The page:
Looked vaguely like a swimming crustacean, but isn’t when you look at the segments and their patterns of the tail.
This is Sidneyia, which was described by Walcott as a chelicerate, that is a member of the horseshoe crab, eventually the spider-scorpion group. And in some superficial sense that’s what it looks like. But in detail it isn’t.
All chelicerates have six pairs of appendages on their head. Sidneyia has one pair. It’s not like anything… just these antennae… it’s not like anything else… it is just is what it is.
This is Habelia, an odd creature…
… with tubercules all over its body.
This is Leanchoilia, my personal favourite for elegance, but not among the survivors.
Again, these odd great appendages, as Whittington calls them, with their whiplash endings.
This is Aysheaia.
Now, this creature is probably an onychophore, that is it is a member of a modern group symbolized by the genus with the wonderful name Peripatus, which is a not very well known group, but it’s thought to be possibly intermediary between annelids and arthropods and may be the ancestor of the insect group. So here we may have a creature that is truly related to one of the surviving groups of arthropods.
And here is a form that Des Collins found and initially gave a field name, following paleontological tradition…
… he called it “Santa Claws”. And eventually named it Sanctacaris, which means much the same thing. Now again, does it look any different than the ones I just showed you?
Would you have picked out this creature for success? Could you have predicted that this, by virtue of superiority would go on? Yet it looks as though Sanctacaris really is a chelicerate.
There are six pairs of appendages in the right place on the head so this animal may be at least a cousin to one of the successful lineages. Again, would you have known? Could anyone have known?
This is Opabinia. Opabinia, I think, should stand as one of the great moments in the history of human knowledge.
Because Opabinia, which was described as an arthropod, a shrimp-like creature, by Walcott, who shoehorned it into modern groups as he always did. Opabinia was the first creature re-studied by Whittington that broke the conceptual dam, so to speak, and gave insights into this new world.
Because Whittington began his studies in the early 1970s on Opabinia thinking it would be an arthropod. He realizes, as Walcott did not, that there was some three-dimensionality in these creatures, that they were not just films on the rock.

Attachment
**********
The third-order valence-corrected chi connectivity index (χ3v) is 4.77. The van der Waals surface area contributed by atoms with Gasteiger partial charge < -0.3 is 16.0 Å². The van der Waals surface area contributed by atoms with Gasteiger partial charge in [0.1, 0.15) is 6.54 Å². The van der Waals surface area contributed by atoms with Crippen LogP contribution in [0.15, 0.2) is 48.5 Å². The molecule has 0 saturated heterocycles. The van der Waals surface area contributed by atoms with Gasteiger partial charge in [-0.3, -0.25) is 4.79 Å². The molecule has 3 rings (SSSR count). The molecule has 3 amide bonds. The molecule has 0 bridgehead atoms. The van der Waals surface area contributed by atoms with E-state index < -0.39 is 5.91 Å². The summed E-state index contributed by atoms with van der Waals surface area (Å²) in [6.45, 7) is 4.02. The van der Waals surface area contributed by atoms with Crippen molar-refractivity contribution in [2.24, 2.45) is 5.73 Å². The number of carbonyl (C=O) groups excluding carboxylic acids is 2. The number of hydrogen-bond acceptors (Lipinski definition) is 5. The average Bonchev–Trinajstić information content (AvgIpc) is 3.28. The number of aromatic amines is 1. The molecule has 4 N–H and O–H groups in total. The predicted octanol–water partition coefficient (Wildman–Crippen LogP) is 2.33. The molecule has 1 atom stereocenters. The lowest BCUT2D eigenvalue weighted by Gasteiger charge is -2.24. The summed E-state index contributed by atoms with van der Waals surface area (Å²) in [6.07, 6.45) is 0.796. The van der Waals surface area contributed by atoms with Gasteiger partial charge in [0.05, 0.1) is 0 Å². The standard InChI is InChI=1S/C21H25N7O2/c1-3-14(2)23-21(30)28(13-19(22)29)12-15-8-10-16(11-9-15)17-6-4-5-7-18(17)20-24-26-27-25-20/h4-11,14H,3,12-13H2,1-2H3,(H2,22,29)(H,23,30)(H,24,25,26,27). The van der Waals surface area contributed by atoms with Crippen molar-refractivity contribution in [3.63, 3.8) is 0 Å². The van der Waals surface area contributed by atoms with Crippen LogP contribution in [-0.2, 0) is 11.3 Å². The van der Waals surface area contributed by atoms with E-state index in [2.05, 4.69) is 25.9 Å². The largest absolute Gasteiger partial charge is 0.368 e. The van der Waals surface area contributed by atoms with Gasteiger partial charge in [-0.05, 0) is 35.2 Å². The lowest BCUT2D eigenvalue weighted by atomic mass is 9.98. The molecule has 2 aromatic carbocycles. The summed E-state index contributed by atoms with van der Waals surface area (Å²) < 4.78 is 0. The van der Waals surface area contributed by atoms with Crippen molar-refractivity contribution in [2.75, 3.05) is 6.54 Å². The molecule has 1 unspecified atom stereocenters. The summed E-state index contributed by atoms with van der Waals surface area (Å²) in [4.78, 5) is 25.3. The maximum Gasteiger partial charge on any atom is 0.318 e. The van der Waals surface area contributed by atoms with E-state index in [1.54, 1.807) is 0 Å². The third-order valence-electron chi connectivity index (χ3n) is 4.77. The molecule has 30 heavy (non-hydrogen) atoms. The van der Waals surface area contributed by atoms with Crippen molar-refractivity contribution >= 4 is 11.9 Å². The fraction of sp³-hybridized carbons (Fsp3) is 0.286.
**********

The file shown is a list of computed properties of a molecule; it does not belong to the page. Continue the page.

That he could therefore dissect through and find structures underneath. So he said “Now I can resolve this, I’ll dissect through the body and find the appendages underneath which will prove its arthropod nature. He dissected through and he found nothing. There are no appendages.
And as he reconstructed Opabinia, he came to understand it is not an arthropod, it is some bizarre creature of its own unique anatomy. And in publishing a monograph on Opabinia in 1975 I think you have the breakthrough point in the new interpretation of the Burgess Shale.
Here is Marianne’s picture of Opabinia, a bizarre creature with five-count them, five-eyes, this vacuum-cleaner like nozzle with a food-collecting device in front, this bellows-like apparatus behind, followed by a tail. I don’t know what it is. It’s just weird.
This is Nectocaris, a peculiar creature that looks like a chordate behind, combined with a fin ray…
… and more like an octopod in the front. Who knows?
This is Dinomischus, a peculiar, stalked, stemmed creature…
… with no known affinity to anything else.
This is Odontogriphus, literally meaning “the toothed mystery” a good name.
A flat, gelatinous, annulated creature with a row of tooth-like structures surrounding a mouth and a pair of sensory palps.
Walcott described three separate genera which he allocated, as was his wont, according to the shoehorn, into three conventional groups.
This animal he called a jellyfish and called Peytoia.
This creature he called a sea cucumber and called Laggania.
And this, which had been described before and looks like the body of an arthropod, he called (it had been named before) Anomalocaris, meaning “the odd shrimp”. Well I think that you’ve guessed it already.
It turns out that all three go together. They form a single creature which is one of the weirdest of all the odd animals of the Burgess.
It’s also the largest Cambrian organism. Some specimens are almost a metre in length.
The so-called jellyfish is the mouth of this creature, working on a circular, nutcracker principle rather than the jaw of vertebrates principle.
The Anomalocaris itself turns out to be one of a pair of feeding appendages, and the so-called sea cucumber is the body of the whole animal.